As a researcher of the royal House of Windsor, I’m most often asked: “Have you ever met her?” The second most common question I get is: “Do you like The Crown and is it accurate?”
Such questions go some way to describing the impact the Netflix series has had on people not otherwise interested in the British monarchy. Series three of The Crown, being released here on November 17, will not disappoint fans of the first two seasons, although they may feel that they’ve been here before.
Spanning 1964-1976, it finds the Queen facing new challenges, not least a change of the very popular first and second series cast, as well as the prospect this time of a couple of duller prime ministers (Harold Wilson and, briefly, Edward Heath).
Episode one opens with the death and state funeral of Winston Churchill, and the visage of a monarch at something of a crossroads in her reign. No longer the clear, blue-eyed ingenue of Claire Foy days, Her Majesty (now played by Olivia Colman) is older, frumpier, and with brown eyes that look like they’ve seen a thing or two over the past decade.
Some of the advance publicity for this series has made much of the fact that Colman unsuccessfully tried to copy the Queen’s (and Foy’s) blue eyes, both by wearing contact lenses, and then by having her eyes CGI-ed. Both attempts were unsuccessful because, in the words of director Ben Caron, they seemed to “diminish what [Colman] was doing”.
Series three marks its changing of the guard by opening with the Queen surveying her “updated” older official portrait that will be used on coins, stamps and banknotes. She complains about looking and feeling older, her own currency as devalued as the Pound Sterling will become under Wilson’s leadership later in the series.
There is no sense of feeling short-changed in the casting of Colman as the Queen, however. After the first few scenes, one feels as if she were born to the role.
Colman’s performance is understated and assured; it quickly becomes apparent that she’s worked out how to get under her character’s skin. Despite depicting a monarch who is unable to cry either in public or private, she plays the Queen feelingly, an actor as much in control of her craft as the Monarch is of hers.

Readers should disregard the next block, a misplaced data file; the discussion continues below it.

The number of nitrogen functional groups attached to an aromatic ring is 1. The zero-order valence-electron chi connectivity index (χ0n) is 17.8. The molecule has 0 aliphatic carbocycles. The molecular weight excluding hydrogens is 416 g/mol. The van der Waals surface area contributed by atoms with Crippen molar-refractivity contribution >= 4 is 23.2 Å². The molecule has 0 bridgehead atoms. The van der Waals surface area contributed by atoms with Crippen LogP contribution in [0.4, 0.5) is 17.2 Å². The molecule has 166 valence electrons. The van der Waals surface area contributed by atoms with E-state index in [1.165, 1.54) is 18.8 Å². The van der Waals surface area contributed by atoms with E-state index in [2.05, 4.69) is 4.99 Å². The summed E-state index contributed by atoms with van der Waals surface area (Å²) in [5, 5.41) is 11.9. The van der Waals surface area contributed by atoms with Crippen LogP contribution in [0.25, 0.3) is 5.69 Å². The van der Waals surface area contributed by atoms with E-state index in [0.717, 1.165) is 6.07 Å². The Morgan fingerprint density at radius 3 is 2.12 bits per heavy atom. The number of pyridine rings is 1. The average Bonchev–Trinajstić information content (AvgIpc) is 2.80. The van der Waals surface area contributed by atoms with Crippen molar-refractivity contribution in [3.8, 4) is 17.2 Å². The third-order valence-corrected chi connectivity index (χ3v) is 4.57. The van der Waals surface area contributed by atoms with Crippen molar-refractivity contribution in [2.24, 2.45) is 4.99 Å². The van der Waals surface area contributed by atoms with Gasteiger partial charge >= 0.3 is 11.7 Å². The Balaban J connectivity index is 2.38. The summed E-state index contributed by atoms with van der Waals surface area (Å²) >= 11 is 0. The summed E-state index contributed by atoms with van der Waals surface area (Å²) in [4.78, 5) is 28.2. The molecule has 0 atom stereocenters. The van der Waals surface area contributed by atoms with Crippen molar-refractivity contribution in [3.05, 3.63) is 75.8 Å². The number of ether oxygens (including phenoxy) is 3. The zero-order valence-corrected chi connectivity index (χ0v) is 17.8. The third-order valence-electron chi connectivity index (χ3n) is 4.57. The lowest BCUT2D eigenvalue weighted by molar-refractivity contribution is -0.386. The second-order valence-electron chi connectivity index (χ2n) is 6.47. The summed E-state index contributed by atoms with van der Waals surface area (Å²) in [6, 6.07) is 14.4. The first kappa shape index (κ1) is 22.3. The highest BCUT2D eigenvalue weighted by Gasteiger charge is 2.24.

Peter Morgan, the show’s creator, sticks to the structure established from its inception, which sees each episode anchored on the primary relationship between the Queen and her prime minister of the day.
Headlining stories, both national and international, are drawn on to suggest how the institution is tracking in different epochs. Series three focuses on dramatic events such as Elizabeth’s stymieing an establishment coup attempt led by her Uncle Dickie, Lord Mountbatten (played icily by Charles Dance); the Queen’s colluding with MI5 to keep Sir Anthony Blunt’s treachery as a spy for the Russians a secret while he remains housed in Buckingham Palace in his role as Surveyor of the Queen’s Pictures; and Elizabeth’s reluctant appearance at the scene of the 1966 Aberfan mining disaster.
Colman’s Queen catches adeptly a sovereign who has become a little tired and distracted behind the eyes. Her hairstyle, twinsets and hemline may be lacquered into a holding pattern emblematic of her reign, but the outside world comes to remind her in episode after episode that the times they are a changin’.
Holding the royals to account
Increasingly, in this series, the public hold Elizabeth and the royal family more accountable. They do not merely want their Queen on banknotes, but demand instead value for money. No longer an empire on which the sun never sets, this Britain is one where the lights are rarely ever on for long because of national power strikes.
The Queen’s successor, Prince Charles, played exceptionally well by Josh O’Connor, is a young man whose life is beset by waiting: waiting for a role that can only be his when his mother dies; waiting for a job he doesn’t even want. Helena Bonham Carter’s Princess Margaret captures well the princess’s ramshackle decade and the way that she, despite her diminutive form, managed to upstage her sister in nearly every scene she was in.
Tobias Menzies’ Prince Philip maintains the toughness and cockiness of Matt Smith’s earlier version, but plays him as a more nuanced man undergoing a pronounced mid-life crisis.
His commissioning the BBC to make a film about the Windsors, 1969’s Royal Family, portrays him as the one who opened the Pandora’s Box of media intrusion into the royals’ lives – a box whose lid they have been trying to slap closed ever since. The irony is clear: without the film Royal Family – an intimate portrait of their daily life – there would never have been The Crown.
Series three will satisfy fans of The Crown who are looking for business as usual. If there is a risk, however, it is that Morgan’s “if it ain’t broke, don’t fix it” approach can start to feel a touch formulaic and stale.
Just as it was for the royals themselves, this feels like the season we had to have while we wait for the dramatic potential of the 1980s and the advent of the Diana and Thatcher years.
Series four, which is in production now, will do well to shift it up a gear and use the Diana storyline to shake The Crown to its core.
And in case you’re wondering, no I haven’t met Her, but after the first three seasons of The Crown, I’m starting to feel just a little as if I’m getting to know her.
The Crown series three will air on Netflix from November 17.
Giselle Bastin is an Associate Professor of English at Flinders University, with a particular research interest in the area of “royalism”, including biographies, biopics and histories about the British royal family. This article is republished from The Conversation under a Creative Commons licence.